In assuming an ‘extremely adverse scenario,’ it is conceivable that Bank of America, Wells Fargo, JPMorgan Chase and Citi could be on the hook for as much as $180 billion in loan repurchase requests from Fannie Mae and Freddie Mac, Fitch Ratings says.
The rating agency announced this week that it will undertake a review to assess whether investors – namely, the government-sponsored enterprises (GSEs) – have expanded their interpretation of what constitutes a mortgage that would be eligible to be repurchased under existing representation and warranty provisions. Fitch says it is concerned that a more aggressive request for loan repurchases could potentially expose banks with large mortgage origination operations to future losses that have not been previously incorporated into Fitch's existing exposures, and effectively into current ratings.
As of the end of June, the GSEs combined had troubled mortgages of $354.5 billion. Based on data through the second quarter this year, Fitch estimates that the four largest U.S. banks have received pending repurchase requests totaling $19.1 billion, with $10.7 billion related to requests from the main housing GSEs. To date, these institutions have established $8.3 billion of representation-and-warranty reserves – an amount Fitch calls ‘a large sumâ�¦but one that Fitch would view as manageable within each firm's inherent earnings capacity.’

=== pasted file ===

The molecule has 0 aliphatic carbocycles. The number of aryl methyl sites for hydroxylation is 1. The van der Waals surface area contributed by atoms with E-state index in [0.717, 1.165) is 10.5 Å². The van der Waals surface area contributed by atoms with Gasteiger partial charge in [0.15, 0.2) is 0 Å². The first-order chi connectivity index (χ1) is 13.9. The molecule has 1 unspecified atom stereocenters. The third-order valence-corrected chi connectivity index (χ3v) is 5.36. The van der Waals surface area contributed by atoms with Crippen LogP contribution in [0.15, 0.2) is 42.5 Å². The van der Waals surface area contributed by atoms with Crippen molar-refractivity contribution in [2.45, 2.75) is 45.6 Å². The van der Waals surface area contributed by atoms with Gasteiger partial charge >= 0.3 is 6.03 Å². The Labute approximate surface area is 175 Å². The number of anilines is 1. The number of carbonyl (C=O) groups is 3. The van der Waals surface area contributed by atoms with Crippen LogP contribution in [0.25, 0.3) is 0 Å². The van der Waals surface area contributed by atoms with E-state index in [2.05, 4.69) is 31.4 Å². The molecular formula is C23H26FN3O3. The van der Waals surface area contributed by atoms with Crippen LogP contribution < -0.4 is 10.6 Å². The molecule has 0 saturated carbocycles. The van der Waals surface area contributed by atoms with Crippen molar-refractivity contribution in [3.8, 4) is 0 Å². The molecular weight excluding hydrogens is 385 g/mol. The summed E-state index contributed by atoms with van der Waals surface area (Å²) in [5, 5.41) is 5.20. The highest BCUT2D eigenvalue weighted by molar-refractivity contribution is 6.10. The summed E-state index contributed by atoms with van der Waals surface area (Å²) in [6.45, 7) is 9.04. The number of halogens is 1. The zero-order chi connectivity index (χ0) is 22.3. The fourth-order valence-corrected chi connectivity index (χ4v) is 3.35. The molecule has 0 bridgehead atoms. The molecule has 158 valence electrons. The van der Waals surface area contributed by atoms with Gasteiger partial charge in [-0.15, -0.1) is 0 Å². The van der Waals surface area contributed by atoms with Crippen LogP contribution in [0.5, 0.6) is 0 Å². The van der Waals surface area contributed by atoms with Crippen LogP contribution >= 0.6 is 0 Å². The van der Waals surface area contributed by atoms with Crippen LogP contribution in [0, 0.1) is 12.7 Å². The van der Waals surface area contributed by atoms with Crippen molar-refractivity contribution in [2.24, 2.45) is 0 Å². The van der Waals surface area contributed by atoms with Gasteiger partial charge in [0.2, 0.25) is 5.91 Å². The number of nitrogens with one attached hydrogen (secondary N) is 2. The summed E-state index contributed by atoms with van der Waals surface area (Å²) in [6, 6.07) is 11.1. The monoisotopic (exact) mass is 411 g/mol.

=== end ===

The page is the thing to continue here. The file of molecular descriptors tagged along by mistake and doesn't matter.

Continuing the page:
If all of the existing GSEs' troubled mortgages were at risk of being repurchased based on market share, the pool of ‘at-risk’ loans eligible to be repurchased by the four largest banks could total between $175 billion and $180 billion, Fitch says.
Fitch anticipates that a focal point of repurchase requests will be reduced-documentation loans. The actual number of repurchase requests will ultimately depend on key variables such as quality of the originator's underwriting, documentation standards and foreclosure rates, and losses will be a function of cure rates and home prices.
Although Bank of America, Wells Fargo, Chase and Citi collectively service approximately 50% of the GSEs' portfolio, Fitch notes that any entity that has been actively engaged in mortgage lending could feel the impact of this development, and to some degree on a relative basis, could be affected to a greater degree.
Under a ‘mild’ loss scenario, in which the GSEs collectively and successfully put back 25% of the current outstanding inventory of seriously delinquent loans, and assuming recovery rates of 60%, Fitch believes the expected loss for the four largest banks could be about $17 billion. Using a more moderate loss scenario, whereby the put-back rate goes to 35% and recovery rate drops to 55%, Fitch believes losses could come in around $27 billion.
These figures do not incorporate the ability to cure deficiencies in loans. Thus, ultimate realized losses could be lower than these figures.
In the near term, Fitch says it will monitor the ongoing developments between the banks and the GSEs related to loan repurchases, as well as consider other mortgage investors such as private mortgage insurance companies and private-label mortgage-backed securities investors.
SOURCE: Fitch Ratings